March 23, 2004 | News Releases on Health Care
WASHINGTON, MARCH 23, 2004 - A coalition
of conservative think tanks and grass-roots advocacy organizations
today called on Congress to halt implementation of the Medicare
prescription drug legislation enacted just last year.
At a press conference here, representatives of research institutions such as The Heritage Foundation and the Competitive Enterprise Institute joined leaders of the American Conservative Union, Citizens Against Government Waste, the National Taxpayers Union and other advocacy groups in urging Congress to delay implementation of any provisions of the new law not already slated to take place this year.
The coalition's call for a freeze came on the heels of the latest annual report of the Trustees for Medicare and Social Security. The report revealed that the drug entitlement alone will add more than $16 trillion to the long-term unfunded liability of the Medicare program.
"With the costs of Medicare rising and huge federal deficits already here, Congress should do the right thing and target increasingly precious tax dollars to the minority of seniors who need the help â¦¡mp;euro;" those at the bottom of the income scale who don't have access to private drug coverage,Ã¢|Â¡mp;euro; said Robert Moffit, director of Heritage's Center for Health Policy Studies. "We don't need a universal entitlement where Donald Trump and Bill Gates will be eligible to get the tax dollars of young families who are working and struggling to pay their mortgage, raise their children and pay their own medical bills."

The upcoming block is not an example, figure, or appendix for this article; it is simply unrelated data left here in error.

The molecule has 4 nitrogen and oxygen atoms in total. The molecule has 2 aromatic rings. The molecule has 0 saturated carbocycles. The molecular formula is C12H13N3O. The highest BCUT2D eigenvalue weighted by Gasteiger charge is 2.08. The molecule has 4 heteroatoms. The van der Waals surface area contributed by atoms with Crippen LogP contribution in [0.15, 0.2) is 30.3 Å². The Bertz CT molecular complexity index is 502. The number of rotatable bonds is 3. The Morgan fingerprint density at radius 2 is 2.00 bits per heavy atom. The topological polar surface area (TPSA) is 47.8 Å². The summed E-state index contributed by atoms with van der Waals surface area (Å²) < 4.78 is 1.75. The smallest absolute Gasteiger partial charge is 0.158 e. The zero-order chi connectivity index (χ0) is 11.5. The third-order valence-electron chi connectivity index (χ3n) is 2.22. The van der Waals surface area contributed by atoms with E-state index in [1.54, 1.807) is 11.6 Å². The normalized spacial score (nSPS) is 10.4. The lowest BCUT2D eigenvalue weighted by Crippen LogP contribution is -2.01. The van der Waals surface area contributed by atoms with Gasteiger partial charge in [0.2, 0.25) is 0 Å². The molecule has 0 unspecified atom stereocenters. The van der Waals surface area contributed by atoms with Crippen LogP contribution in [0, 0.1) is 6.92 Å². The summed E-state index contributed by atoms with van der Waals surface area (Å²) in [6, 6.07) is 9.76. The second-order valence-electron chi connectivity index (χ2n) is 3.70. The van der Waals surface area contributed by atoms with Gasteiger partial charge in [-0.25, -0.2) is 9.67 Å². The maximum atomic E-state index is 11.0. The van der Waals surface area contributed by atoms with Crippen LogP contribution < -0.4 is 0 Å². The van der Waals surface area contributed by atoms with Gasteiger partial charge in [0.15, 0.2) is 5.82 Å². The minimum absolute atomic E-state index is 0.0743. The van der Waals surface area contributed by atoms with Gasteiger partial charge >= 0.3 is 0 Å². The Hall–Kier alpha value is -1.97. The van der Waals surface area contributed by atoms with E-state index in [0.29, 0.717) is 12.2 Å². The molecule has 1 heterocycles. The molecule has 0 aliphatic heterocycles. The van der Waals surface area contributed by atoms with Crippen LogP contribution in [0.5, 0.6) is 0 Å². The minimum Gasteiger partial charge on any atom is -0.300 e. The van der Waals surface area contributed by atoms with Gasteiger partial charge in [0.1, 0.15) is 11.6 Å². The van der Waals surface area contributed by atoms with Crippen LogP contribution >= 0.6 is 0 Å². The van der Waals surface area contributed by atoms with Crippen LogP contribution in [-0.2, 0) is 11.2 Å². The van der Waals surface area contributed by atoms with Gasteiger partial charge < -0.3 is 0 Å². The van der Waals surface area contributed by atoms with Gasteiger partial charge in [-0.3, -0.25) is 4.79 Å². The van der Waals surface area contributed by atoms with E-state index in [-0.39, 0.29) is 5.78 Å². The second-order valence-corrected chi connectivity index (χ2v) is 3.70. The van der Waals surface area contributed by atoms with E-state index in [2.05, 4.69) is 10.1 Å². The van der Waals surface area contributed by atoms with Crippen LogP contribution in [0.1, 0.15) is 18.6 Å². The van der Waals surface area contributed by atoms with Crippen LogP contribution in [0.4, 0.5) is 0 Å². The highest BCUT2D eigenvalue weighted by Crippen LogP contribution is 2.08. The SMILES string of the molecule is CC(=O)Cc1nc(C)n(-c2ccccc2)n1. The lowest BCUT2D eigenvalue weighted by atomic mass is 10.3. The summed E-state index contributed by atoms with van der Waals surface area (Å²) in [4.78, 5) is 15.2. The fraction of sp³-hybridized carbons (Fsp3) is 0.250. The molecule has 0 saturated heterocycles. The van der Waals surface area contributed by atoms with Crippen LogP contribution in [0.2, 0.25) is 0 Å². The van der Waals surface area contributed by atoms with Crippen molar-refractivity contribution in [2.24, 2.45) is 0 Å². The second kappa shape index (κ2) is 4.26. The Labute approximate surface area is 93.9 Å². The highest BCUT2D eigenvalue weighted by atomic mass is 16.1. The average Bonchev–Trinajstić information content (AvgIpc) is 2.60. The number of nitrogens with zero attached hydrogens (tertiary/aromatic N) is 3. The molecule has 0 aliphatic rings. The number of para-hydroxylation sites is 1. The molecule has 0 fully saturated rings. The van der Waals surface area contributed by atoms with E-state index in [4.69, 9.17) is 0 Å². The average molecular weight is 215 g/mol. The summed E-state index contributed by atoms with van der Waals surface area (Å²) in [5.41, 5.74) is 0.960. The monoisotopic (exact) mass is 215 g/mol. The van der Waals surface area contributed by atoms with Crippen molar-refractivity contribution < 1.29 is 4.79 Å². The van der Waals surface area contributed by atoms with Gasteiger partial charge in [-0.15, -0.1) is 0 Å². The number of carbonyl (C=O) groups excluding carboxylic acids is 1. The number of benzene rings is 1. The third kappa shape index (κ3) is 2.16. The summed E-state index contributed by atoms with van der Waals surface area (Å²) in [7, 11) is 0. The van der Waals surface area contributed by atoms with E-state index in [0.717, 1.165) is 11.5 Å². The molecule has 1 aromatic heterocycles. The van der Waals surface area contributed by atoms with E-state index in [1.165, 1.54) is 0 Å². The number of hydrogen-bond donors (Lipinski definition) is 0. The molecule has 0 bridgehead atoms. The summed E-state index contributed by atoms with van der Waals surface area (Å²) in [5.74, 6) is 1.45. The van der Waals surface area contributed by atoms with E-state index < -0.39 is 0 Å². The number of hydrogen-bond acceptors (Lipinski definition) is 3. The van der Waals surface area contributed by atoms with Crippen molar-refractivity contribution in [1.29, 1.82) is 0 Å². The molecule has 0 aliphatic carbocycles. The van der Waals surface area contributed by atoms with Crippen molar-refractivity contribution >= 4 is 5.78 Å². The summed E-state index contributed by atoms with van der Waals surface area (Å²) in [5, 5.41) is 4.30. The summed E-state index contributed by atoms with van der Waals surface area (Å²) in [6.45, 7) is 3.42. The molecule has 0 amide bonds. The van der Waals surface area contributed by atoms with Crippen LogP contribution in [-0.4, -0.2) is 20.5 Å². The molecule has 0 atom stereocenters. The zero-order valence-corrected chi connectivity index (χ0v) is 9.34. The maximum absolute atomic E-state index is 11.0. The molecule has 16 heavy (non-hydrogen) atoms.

The coalition called for freezing those parts of the program that begin in 2006 so as not to bankrupt Medicare. Congress vowed to spend no more than $400 billion on Medicare drug legislation over the first 10 years. That's the Congressional Budget Office cost estimate Congress relied on when it passed the bill. However, just three weeks after the bill passed, the administration released an estimate pegging its cost at $534 billion over the first 10 years. In either case, the drug entitlement will add trillions of dollars to the unfunded liability of the Medicare program. Many in Congress have said the bill would never have passed had its full price tag been known.
The freeze sought by coalition members would not block issuance of the prescription-drug discount cards already slated to be made available to seniors this year.